Expatitis, Part Two: Stress

Teen Depression, Tunnel

Yesterday I introduced the concept of expatitis, a syndrome of expat ill health. I also introduced my uber-expat businessman, Mr Indy Spensible, who was having panic attacks, among other complaints. Let’s focus first on stress, a vastly under-appreciated malady affecting expats.

Stress

Let’s face it, doing business in China can be very, very stressful. The demands on some expat jobs are extraordinarily intrusive into a normal life — the hours expected, the evening dinners and networking, the language and cultural barriers to master. I think it’s far too normal and expected that a businessperson misses much of their family’s evening and weekend routines due to work expectations and business trips. These demands also lead to less time for your general health — usually exercise is first to go, as well as a slide in diet choices and a lot more smoking and drinking. This issue of work stress is a hot topic right now, and a new book by Dr John Kennedy, called Healing the Heart of Corporate America, points out how stress leads to heart disease (thanks to Adam Daniel Mezei for the tip).

Stress certainly isn’t expat-specific. If anything, local Chinese workers may have even more health problems due to even more expectations on them — not to mention their relatively less pay. This was detailed quite frighteningly in a recent national survey of Chinese white collar workers:

…80% of the white-collar workers surveyed have irregular sleeping or dining schedules and they feel fatigued during the day; 23.7% of them do not take the time to eat breakfast; over 20% of them often eat fast food; 54.4% of them lack sufficient sleep; and 32.4% of them do not get quality sleep; only 46% of them take even occasional exercise. In addition, over half of the white-collar workers often feel irritated, 20% feel lonely, and over 70% feel a lack of happiness and satisfaction…

Why Should We Care About Stress?

Just suck it up, right? Comes with the territory? Love it or leave it? Well, sure, a bit of stress can be energizing for people and get creative juices flowing. But as Dr Kennedy discusses in his book above, “those with chronic job stress had a 68% higher chance of having a heart attack, developing angina or dying from heart disease.” So stress is not just something you should live with; it could literally be wearing you down — and out. Dr Kennedy goes on:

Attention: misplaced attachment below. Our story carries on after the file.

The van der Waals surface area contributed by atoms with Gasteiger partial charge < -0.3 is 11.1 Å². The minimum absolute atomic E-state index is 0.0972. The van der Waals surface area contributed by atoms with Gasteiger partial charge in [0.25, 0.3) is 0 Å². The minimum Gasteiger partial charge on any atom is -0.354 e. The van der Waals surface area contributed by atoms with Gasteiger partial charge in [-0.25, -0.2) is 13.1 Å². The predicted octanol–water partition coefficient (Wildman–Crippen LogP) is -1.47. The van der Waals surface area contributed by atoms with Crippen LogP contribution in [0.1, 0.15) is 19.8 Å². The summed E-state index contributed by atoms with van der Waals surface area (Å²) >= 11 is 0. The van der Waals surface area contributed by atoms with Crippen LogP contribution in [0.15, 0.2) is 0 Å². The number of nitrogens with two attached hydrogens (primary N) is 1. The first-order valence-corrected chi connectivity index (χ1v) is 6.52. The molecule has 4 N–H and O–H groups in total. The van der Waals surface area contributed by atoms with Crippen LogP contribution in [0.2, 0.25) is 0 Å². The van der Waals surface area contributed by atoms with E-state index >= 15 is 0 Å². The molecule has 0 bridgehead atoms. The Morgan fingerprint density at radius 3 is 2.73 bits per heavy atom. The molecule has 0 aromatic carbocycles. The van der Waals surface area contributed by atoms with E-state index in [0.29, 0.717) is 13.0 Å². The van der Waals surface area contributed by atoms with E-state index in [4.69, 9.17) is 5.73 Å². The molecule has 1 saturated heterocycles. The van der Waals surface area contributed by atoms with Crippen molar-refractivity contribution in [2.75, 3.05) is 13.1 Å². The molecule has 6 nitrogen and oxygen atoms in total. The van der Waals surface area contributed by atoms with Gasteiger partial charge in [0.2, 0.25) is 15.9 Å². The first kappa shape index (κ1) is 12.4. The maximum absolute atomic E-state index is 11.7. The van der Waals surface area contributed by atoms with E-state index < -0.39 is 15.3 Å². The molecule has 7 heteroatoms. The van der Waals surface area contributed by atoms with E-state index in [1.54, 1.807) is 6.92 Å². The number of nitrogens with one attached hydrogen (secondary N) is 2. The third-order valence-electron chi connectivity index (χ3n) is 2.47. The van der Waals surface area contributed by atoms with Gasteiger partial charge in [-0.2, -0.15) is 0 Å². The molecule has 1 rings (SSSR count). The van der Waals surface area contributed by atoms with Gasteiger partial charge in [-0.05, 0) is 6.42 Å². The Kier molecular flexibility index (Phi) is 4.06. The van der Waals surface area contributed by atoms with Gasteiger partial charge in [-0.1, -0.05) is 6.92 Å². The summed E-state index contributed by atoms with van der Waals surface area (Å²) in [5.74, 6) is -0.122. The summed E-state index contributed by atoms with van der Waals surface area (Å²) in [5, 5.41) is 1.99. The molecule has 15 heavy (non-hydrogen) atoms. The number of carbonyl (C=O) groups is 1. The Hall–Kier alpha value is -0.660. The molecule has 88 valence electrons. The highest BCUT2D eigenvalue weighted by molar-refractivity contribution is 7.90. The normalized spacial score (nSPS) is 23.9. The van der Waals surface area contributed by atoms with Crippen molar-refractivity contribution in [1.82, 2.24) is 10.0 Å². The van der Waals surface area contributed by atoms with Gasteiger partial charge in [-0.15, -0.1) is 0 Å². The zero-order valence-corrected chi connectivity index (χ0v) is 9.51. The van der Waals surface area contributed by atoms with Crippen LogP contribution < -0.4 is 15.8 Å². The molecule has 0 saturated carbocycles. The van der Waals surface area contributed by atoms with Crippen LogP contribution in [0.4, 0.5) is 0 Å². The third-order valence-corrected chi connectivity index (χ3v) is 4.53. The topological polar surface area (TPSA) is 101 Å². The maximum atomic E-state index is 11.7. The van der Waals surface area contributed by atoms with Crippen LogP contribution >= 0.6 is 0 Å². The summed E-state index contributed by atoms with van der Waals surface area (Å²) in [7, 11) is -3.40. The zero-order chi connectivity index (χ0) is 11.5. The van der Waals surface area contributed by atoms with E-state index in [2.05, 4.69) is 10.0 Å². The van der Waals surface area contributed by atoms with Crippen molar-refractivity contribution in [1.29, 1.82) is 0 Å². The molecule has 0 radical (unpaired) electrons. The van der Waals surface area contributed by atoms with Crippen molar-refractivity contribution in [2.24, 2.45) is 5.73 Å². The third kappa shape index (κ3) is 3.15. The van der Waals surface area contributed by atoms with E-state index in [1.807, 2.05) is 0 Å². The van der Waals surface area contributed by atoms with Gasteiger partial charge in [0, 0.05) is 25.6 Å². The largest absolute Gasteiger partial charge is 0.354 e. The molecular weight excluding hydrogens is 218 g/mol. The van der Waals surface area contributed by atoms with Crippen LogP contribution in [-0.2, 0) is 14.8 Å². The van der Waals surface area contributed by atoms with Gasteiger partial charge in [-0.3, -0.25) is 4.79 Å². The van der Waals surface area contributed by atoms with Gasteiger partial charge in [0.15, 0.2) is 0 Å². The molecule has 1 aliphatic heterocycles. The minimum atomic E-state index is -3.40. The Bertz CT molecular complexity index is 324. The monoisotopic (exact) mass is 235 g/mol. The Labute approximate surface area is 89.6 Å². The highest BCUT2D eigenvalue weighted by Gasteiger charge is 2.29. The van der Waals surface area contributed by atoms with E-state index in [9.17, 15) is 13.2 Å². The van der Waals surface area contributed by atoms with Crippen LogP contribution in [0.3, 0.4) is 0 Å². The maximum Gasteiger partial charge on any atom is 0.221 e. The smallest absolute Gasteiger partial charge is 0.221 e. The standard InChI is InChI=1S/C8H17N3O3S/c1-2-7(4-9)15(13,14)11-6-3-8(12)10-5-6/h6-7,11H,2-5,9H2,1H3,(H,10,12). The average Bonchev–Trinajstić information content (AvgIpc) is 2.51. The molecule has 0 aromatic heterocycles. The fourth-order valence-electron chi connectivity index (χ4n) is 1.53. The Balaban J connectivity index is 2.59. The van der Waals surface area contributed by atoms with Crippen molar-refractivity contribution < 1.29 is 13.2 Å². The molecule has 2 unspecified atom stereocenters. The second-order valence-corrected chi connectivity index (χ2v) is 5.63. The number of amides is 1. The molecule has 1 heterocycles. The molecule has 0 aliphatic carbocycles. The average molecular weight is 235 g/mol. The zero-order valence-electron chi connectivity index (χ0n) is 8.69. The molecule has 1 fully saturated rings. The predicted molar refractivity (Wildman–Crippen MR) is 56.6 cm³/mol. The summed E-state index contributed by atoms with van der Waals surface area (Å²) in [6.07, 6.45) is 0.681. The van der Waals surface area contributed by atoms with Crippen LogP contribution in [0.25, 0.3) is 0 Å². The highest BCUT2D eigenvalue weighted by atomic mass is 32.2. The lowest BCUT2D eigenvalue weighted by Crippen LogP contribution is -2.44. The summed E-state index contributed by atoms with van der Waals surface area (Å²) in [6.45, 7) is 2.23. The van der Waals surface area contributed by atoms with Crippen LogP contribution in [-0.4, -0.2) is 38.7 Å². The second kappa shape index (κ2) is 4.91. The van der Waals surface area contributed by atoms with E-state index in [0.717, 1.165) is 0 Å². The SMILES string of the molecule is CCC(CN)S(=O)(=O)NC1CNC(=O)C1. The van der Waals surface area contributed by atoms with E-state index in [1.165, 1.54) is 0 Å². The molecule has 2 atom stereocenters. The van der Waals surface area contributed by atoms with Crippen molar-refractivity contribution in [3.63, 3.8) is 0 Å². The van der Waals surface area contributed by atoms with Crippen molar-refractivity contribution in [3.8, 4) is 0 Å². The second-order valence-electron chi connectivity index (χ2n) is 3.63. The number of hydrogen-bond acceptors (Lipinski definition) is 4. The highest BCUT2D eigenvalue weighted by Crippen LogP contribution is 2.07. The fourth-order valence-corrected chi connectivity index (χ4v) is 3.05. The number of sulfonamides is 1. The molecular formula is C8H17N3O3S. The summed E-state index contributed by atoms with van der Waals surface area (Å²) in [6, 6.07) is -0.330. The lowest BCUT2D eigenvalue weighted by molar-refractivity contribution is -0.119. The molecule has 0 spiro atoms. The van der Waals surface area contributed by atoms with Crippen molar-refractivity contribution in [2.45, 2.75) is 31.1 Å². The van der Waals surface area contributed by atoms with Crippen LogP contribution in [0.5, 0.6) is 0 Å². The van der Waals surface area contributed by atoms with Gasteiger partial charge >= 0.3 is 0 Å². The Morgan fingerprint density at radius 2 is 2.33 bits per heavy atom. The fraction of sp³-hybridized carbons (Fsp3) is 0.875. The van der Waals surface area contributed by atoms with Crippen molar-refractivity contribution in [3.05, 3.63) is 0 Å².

What’s more, longitudinal studies show those with high workplace stress are more likely to develop blood cholesterol problems and increased body mass index. And increased body mass index is associated with the metabolic syndrome which is a cluster of signs, symptoms and diagnoses including high blood pressure, elevated cholesterol, blood sugar problems, and increased waist size—all known risk factors for cardiovascular disease.

In addition to jeopardizing health, stress leads to decreased company morale increased absenteeism, diminished productivity, employee turnover, and accidents which cost American business more than the annual total net profits of the Fortune 500 companies.

Let’s now learn about good coping mechanisms for that inevitable stress in your job…

What Can I Do To Relieve Stress?

Good question! Fortunately, a lot:

Exercise — Yes, that seems obvious and if you had time you’d exercise more, yes? Well, we all need to stop saying that we have no time, because we only have one life here, and getting used to the concept that business overshadows everything else is simply an unhealthy philosophy — and your body will tell you that, sooner or later. Besides, there is evidence that exercise does indeed help you not only to relax but to deal with stress better. Quite literally, exercise boosts neurotransmitters that help mediate your natural stress response. But this isn’t a one-off event; you need a few weeks of routine exercise to start getting that boost. Exercise also has great benefits on keeping your immune system healthy so you don’t have a productivity-losing cold every few weeks.

SmartPhone Relaxation Apps — Since we’re already staring at our Blackberry or iPhone all day, why not add a couple free apps designed to help you relax? My favorite is Ambiance; it’s a free app that lets you download hundreds of relaxing sounds like waves and rain. To de-stress, you should make a binaural mix: first download the Binaural – Low Alpha sound and mix this with a second sound of your choice — something that transports you instantly into a relaxing childhood memory (a beach? train? I use Rain – Porch) Put the Alpha sound at a low, barely audible level and play the mix any time you feel overwhelmed. It’s best to be in a quiet space; also focus on slow breathing while listening. Just close your office door for fifteen minutes, lower the shades, close your eyes and work on slow breathing while listening to your mix. You are getting very sleepy, very sleeeeeepy…